Decline and Fall of The Roman Empire




Gibbon's The Decline And Fall Of The Roman Empire

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131, 132.) Substituez une lettre a ces signes (says Rousseau, with much good taste) plus elle sera menacante moins elle effrayera; ce ne sera qu'une fanfarronade dont Darius n'eut fait que rire, (Emile, tom. iii. p. 146.) Yet I much question whether the senate and people of Constantinople laughed at this message of the chagan.]

[Footnote 97: The Paschal Chronicle (p. 392 - 397) gives a minute and authentic narrative of the siege and deliverance of Constantinople Theophanes (p. 264) adds some circumstances; and a faint light may be obtained from the smoke of George of Pisidia, who has composed a poem (de Bello Abarico, p. 45 - 54) to commemorate this auspicious event.]

After the division of his army, Heraclius prudently retired

to the banks of the Phasis, from whence he maintained a defensive war against the fifty thousand gold spears of Persia. His anxiety was relieved by the deliverance of Constantinople; his hopes were confirmed by a victory of his brother Theodorus; and to the hostile league of Chosroes with the Avars, the Roman emperor opposed the useful and honorable alliance of the Turks. At his liberal invitation, the horde of Chozars ^98 transported their tents from the plains of the Volga to the mountains of Georgia; Heraclius received them in the neighborhood of Teflis, and the khan with his nobles dismounted from their horses, if we may credit the Greeks, and fell prostrate on the ground, to adore the purple of the Caesars. Such voluntary homage and important aid were entitled to the warmest acknowledgments; and the emperor, taking off his own diadem, placed it on the head of the Turkish prince, whom he saluted with a tender embrace and the appellation of son. After a sumptuous banquet, he presented Ziebel with the plate and ornaments, the gold, the gems, and the silk, which had been used at the Imperial table, and, with his own hand, distributed rich jewels and ear-rings to his new allies. In a secret interview, he produced the portrait of his daughter Eudocia, ^99 condescended to flatter the Barbarian with the promise of a fair and august bride; obtained an immediate succor of forty thousand horse, and negotiated a strong diversion of the Turkish arms on the side of the Oxus. ^100 The Persians, in their turn, retreated with precipitation; in the camp of Edessa, Heraclius reviewed an army of seventy thousand Romans and strangers; and some months were successfully employed in the recovery of the cities of Syria, Mesopotamia and Armenia, whose fortifications had been imperfectly restored. Sarbar still maintained the important station of Chalcedon; but the jealousy of Chosroes, or the artifice of Heraclius, soon alienated the mind of that powerful satrap from the service of his king and country. A messenger was intercepted with a real or fictitious mandate to the cadarigan, or second in command, directing him to send, without delay, to the throne, the head of a guilty or unfortunate general. The despatches were transmitted to Sarbar himself; and as soon as he read the sentence of his own death, he dexterously inserted the names of four hundred officers, assembled a military council, and asked the cadarigan whether he was prepared to execute the commands of their tyrant. The Persians unanimously declared, that Chosroes had forfeited the sceptre; a separate treaty was concluded with the government of Constantinople; and if some considerations of honor or policy restrained Sarbar from joining the standard of Heraclius, the emperor was assured that he might prosecute, without interruption, his designs of victory and peace.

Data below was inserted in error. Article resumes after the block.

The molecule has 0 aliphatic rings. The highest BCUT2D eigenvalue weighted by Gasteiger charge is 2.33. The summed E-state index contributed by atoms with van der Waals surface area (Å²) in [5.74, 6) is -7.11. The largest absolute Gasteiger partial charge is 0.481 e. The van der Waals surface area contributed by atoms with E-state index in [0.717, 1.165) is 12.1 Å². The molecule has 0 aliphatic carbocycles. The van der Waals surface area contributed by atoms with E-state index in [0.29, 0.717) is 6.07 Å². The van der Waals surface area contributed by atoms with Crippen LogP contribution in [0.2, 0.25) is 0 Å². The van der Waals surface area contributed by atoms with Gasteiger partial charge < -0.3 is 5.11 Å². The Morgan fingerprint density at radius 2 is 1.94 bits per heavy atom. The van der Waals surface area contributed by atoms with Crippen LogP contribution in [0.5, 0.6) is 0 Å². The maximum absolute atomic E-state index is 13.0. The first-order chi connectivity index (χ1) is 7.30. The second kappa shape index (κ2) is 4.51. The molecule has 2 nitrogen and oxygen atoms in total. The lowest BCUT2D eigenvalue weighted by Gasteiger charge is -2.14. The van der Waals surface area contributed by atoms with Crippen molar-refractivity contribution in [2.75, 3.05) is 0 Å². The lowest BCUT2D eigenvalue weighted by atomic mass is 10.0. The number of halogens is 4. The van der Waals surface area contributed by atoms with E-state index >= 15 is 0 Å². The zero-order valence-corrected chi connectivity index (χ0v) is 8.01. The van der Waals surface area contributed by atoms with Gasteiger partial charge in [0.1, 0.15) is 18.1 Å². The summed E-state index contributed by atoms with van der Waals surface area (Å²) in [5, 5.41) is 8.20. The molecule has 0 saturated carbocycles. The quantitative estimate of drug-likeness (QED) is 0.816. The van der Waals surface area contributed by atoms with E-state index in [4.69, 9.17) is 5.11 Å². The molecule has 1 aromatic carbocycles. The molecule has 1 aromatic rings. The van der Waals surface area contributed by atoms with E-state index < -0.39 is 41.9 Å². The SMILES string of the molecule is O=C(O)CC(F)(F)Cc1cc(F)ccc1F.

[Footnote 98: The power of the Chozars prevailed in the viith, viiith, and ixth centuries. They were known to the Greeks, the Arabs, and under the name of Kosa, to the Chinese themselves. De Guignes, Hist. des Huns, tom. ii. part ii. p. 507 - 509.

Note: Moses of Chorene speaks of an invasion of Armenia by

the Khazars in the second century, l. ii. c. 62. M. St. Martin suspects them to be the same with the Hunnish nation of the Acatires or Agazzires. They are called by the Greek historians Eastern Turks; like the Madjars and other Hunnish or Finnish tribes, they had probably received some admixture from the genuine Turkish races. Ibn. Hankal (Oriental Geography) says that their language was like the Bulgarian, and considers them a people of Finnish or Hunnish race. Klaproth, Tabl. Hist. p. 268

  • 273. Abel Remusat, Rech. sur les Langues Tartares, tom. i. p.

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Fall of Roman Empire
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